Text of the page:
WW1 Commemoration: Volunteer nurses in hospitals

WW1 Commemoration: Volunteer nurses in hospitals

WW1 Commeration: Volunteer nurses in hospitals

WW1 Commeration: Volunteer nurses in hospitals

WW1 Commeration: Volunteer nurses in hospitals

WW1 Commeration: Volunteer nurses in hospitals

WW1 Commeration: Volunteer nurses in hospitals

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VOLUNTARY Aid Detachment hospitals, which (VAD) quickly opened up in Gloucestershire provided field nursing services, were a prominent feature in Gloucestershire during the First World War.

The organisation was originally founded in 1909 with the help of the Red Cross and Order of St. John.

By the summer of 1914 there were over 2,500 Voluntary Aid Detachment hospitals in Britain. Each individual Volunteers were called detachments, or simply VADs.

Of the 74,000 VADs in 1914, two thirds were women and girls.

At the outbreak of the First World War, VADs eagerly offered their service to the war effort, but the British Red Cross was reluctant to allow civilian women a role in overseas hospitals.

Most VADs were of the middle and upper classes and unaccustomed to hardship and traditional hospital discipline. Military authorities would not accept VADs at the front line.

VADs were an uneasy addition to military hospitals’ rank and order. They lacked the advanced skill and discipline of professional trained nurses and were often critical of the nursing profession.

Relations improved as the war stretched on and VADs increased their skill and efficiency, and trained nurses were more accepting of the VADs’ contributions.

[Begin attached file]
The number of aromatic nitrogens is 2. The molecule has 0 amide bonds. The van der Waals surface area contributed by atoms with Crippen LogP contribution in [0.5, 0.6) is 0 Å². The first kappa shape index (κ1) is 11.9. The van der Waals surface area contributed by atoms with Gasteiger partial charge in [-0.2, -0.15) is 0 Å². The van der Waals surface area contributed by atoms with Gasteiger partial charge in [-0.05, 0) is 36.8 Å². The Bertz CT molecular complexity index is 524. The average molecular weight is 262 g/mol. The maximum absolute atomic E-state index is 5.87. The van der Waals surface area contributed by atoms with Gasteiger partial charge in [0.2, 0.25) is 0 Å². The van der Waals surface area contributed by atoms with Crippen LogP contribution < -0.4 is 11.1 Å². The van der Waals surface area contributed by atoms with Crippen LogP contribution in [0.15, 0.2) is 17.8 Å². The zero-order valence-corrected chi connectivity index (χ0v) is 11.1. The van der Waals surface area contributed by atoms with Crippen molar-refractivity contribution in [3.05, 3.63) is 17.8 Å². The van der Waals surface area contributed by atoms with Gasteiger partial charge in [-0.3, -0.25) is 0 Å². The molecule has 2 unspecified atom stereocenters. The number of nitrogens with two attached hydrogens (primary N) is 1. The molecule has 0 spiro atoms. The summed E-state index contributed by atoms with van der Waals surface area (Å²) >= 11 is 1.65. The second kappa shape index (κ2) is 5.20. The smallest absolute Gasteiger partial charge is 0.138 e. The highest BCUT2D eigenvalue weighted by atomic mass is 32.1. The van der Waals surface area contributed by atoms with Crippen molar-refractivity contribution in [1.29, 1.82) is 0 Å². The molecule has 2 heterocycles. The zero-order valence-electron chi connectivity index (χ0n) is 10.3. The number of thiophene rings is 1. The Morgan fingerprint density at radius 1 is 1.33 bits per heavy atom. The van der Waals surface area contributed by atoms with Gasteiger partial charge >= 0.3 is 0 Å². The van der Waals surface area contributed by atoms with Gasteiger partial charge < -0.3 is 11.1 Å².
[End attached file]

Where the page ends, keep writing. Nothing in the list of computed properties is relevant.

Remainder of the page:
During four years of war, 38,000 VADs worked in hospitals and served as ambulance drivers and cooks.

On the evening of Wednesday, April 21 about 20 wounded soldiers, British and Belgian, arrived in Stroud from Bristol Infirmary where they had been undergoing initial treatment.

There was the usual uncertainty as to which railway station they would arrive at and consequently the crowds were thickest at the top of Rowcroft, where the roads from the two stations meet.

People lined the streets six to eight deep, leaving only a narrow way for motors and carriages, which had been lent by residents, to convey the wounded to hospital.

Soldiers were taken to Holy Trinity Sunday School where 20 beds had been fitted for them.

On May 13, 1915, Standish House, Stonehouse, opened as a VAD hospital having been lent by Lord Sherborne.

Standish remained a hospital after the war and became an important local facility for the next 85 years, specialising first in tuberculosis and later orthopaedic and respiratory care. Photos courtesy of Howard Beard. It was also unusual in that most of the VAD nursing staff were able to live on site.

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